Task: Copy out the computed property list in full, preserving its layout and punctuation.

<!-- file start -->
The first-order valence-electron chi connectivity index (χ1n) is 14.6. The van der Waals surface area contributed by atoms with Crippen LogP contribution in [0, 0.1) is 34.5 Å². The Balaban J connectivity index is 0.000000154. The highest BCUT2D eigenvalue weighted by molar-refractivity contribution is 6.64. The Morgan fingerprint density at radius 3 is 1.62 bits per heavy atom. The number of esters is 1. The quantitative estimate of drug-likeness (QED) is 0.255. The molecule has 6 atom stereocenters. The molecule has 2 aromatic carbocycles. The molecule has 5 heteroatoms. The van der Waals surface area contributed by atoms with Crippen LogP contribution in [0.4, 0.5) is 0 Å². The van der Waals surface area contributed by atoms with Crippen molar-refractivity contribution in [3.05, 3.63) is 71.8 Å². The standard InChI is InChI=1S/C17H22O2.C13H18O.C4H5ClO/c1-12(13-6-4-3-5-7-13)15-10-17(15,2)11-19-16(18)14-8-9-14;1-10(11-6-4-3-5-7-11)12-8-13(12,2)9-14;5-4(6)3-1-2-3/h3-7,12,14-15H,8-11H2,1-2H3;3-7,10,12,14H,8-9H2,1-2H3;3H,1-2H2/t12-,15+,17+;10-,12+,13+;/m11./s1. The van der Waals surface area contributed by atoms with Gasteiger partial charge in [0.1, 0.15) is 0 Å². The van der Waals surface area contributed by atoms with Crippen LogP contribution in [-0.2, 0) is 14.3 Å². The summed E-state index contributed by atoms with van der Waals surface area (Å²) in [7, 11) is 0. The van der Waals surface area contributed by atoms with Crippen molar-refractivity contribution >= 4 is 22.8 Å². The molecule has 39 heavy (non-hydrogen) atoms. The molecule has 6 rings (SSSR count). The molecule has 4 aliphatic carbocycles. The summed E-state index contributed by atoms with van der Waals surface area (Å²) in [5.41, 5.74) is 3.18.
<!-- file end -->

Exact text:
The first-order valence-electron chi connectivity index (χ1n) is 14.6. The van der Waals surface area contributed by atoms with Crippen LogP contribution in [0, 0.1) is 34.5 Å². The Balaban J connectivity index is 0.000000154. The highest BCUT2D eigenvalue weighted by molar-refractivity contribution is 6.64. The Morgan fingerprint density at radius 3 is 1.62 bits per heavy atom. The number of esters is 1. The quantitative estimate of drug-likeness (QED) is 0.255. The molecule has 6 atom stereocenters. The molecule has 2 aromatic carbocycles. The molecule has 5 heteroatoms. The van der Waals surface area contributed by atoms with Crippen LogP contribution in [0.4, 0.5) is 0 Å². The van der Waals surface area contributed by atoms with Crippen molar-refractivity contribution in [3.05, 3.63) is 71.8 Å². The standard InChI is InChI=1S/C17H22O2.C13H18O.C4H5ClO/c1-12(13-6-4-3-5-7-13)15-10-17(15,2)11-19-16(18)14-8-9-14;1-10(11-6-4-3-5-7-11)12-8-13(12,2)9-14;5-4(6)3-1-2-3/h3-7,12,14-15H,8-11H2,1-2H3;3-7,10,12,14H,8-9H2,1-2H3;3H,1-2H2/t12-,15+,17+;10-,12+,13+;/m11./s1. The van der Waals surface area contributed by atoms with Gasteiger partial charge in [0.1, 0.15) is 0 Å². The van der Waals surface area contributed by atoms with Crippen LogP contribution in [-0.2, 0) is 14.3 Å². The summed E-state index contributed by atoms with van der Waals surface area (Å²) in [7, 11) is 0. The van der Waals surface area contributed by atoms with Crippen molar-refractivity contribution >= 4 is 22.8 Å². The molecule has 39 heavy (non-hydrogen) atoms. The molecule has 6 rings (SSSR count). The molecule has 4 aliphatic carbocycles. The summed E-state index contributed by atoms with van der Waals surface area (Å²) in [5.41, 5.74) is 3.18.